Canada’s Aboriginals Hold Leaders Accountable
Canada’s first nations are working within their own ranks to make leaders accountable for their salaries and their governing practices more transparent in general, the The Victoria Times Colonist of Vancouver Island reports.
A recent example is that of the Mi'kmaq reserve in Nova Scotia, where a grassroots inquiry led by activist Brian Smith was prompted by the revelation that the Glooscap First Nation’s “chief and councillors were each collecting more than $200,000 in salary and other payments -- for running a community of 87 people,” the newspaper said in a December 30 story.
“Federal records showed that while a majority of native band leaders earn fair and reasonable pay for the work they do, hundreds have been raking in six- to seven-figure incomes, as overseers of small and often poor communities,” the newspaper reported.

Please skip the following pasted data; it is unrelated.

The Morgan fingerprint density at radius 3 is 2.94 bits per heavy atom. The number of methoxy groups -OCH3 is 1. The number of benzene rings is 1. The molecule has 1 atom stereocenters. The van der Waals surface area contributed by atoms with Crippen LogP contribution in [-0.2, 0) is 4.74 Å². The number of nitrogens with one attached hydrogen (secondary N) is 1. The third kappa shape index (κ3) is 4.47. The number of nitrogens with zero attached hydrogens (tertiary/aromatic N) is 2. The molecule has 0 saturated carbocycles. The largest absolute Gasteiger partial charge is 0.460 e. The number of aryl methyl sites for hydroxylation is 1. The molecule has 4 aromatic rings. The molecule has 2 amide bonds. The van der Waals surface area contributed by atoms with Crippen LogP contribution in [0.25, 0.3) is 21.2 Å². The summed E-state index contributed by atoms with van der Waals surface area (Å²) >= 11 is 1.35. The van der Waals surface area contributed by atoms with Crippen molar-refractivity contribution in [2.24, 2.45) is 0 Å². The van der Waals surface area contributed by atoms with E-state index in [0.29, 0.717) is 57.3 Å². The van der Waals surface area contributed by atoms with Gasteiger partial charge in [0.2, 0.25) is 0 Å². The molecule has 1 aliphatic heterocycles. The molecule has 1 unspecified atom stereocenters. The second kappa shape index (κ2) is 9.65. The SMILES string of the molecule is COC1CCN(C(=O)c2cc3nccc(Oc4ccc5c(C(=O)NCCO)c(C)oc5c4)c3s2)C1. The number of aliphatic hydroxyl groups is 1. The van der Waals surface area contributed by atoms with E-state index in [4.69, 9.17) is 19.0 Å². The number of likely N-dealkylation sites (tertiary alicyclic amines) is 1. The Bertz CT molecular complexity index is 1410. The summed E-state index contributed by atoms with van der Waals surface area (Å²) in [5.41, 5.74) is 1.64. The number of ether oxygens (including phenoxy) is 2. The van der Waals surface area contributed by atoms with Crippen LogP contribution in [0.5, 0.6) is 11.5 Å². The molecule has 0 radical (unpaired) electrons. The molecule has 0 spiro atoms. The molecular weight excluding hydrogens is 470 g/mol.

It’s clear, too, from responses that Smith received after spearheading the inquiry, that Canada’s aboriginal people want to address the problem themselves, rather than having the federal government’s department of Indian affairs get involved.
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